Once we discover that we are prone to fearmongering what can we do? Obviously we need to shift our focus. We need to concern ourselves with the things of God, His character and promises. Meditating on these things will help us immensely, for our God is great and He is good and His Kingdom is sure! We ought also to find ways to get outside of our own heads. The anxieties that drive us to fearmongering thrive inside a mind consumed with itself and its own interests. The simple habit of “thinking about the interests of others as more significant than our own” (Phil. 2:3-4) can free us immensely from the burden of fear.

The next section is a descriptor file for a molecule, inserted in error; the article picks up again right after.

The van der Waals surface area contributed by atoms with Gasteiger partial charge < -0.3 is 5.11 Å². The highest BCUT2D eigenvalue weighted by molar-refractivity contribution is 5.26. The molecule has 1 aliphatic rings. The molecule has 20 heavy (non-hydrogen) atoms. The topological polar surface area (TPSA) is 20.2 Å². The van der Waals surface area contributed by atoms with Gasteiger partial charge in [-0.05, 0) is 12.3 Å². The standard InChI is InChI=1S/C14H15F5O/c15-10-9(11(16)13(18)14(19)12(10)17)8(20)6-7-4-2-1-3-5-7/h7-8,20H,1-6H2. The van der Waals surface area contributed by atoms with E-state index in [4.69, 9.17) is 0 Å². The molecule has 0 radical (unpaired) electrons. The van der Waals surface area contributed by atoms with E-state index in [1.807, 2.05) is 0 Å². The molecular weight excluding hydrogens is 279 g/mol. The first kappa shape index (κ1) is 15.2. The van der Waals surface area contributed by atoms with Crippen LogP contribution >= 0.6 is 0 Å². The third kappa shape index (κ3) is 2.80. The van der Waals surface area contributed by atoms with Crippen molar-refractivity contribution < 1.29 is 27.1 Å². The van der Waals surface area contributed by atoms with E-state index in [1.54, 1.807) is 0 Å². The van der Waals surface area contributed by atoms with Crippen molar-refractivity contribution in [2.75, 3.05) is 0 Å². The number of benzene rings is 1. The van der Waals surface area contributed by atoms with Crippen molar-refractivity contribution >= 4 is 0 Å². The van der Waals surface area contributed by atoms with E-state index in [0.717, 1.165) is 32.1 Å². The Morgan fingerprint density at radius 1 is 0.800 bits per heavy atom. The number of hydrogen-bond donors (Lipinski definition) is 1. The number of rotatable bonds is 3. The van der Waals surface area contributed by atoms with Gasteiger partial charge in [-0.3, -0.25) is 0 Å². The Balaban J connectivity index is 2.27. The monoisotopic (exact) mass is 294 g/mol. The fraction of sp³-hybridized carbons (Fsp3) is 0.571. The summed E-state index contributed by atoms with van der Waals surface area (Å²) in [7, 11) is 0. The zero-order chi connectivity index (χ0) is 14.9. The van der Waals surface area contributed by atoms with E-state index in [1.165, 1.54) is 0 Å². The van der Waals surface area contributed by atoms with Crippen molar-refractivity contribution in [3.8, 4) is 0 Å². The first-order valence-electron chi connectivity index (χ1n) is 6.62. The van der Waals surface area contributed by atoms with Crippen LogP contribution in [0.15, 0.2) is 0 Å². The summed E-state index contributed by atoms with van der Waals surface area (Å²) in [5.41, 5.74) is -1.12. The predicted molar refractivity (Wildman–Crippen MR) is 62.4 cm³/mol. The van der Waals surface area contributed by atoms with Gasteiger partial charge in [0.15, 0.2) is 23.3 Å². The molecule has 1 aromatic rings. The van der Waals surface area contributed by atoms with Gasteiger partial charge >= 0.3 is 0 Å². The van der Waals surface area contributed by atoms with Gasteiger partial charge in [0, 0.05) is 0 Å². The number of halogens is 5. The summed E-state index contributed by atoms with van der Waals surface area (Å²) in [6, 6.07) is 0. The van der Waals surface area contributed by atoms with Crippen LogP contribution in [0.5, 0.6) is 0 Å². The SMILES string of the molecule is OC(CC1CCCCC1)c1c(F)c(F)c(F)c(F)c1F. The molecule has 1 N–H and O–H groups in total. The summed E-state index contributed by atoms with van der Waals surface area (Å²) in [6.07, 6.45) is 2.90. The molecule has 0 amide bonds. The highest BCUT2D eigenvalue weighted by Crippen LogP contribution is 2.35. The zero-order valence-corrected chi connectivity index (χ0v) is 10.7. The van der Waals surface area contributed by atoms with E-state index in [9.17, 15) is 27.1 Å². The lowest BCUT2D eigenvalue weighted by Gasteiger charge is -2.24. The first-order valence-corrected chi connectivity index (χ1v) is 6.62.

Other practices can help us resist the urge to share information. In general we ought to begin by checking our sources. For starters, if you only read articles where the thesis agrees with your own predetermined conclusions, then you are not really doing research. Stop calling research what is really just confirmation bias. Furthermore, random blogs should not be regarded as authoritative unless you can verify the credibility of the author. Anyone can write a blog, anyone can call themselves a doctor, a philosopher, a theologian, a scholar. If you can verify the author you probably shouldn’t spread his stuff across the internet, or share his posts with your friends. And, when you can verify the credibility of an author you should seek corroborating information. Independent writers should be regarded with suspicion. Anyone who refuses to submit themselves to peer review is not credible. Doctors, lawyers, historians, who operate outside the agreed upon boundaries of their discipline should be seriously checked for veracity against others in his field. Finally, we ought always to check the websites we read. There are loads of satirical news sites, often designed to look like the authentic thing. Know from where you are getting a story.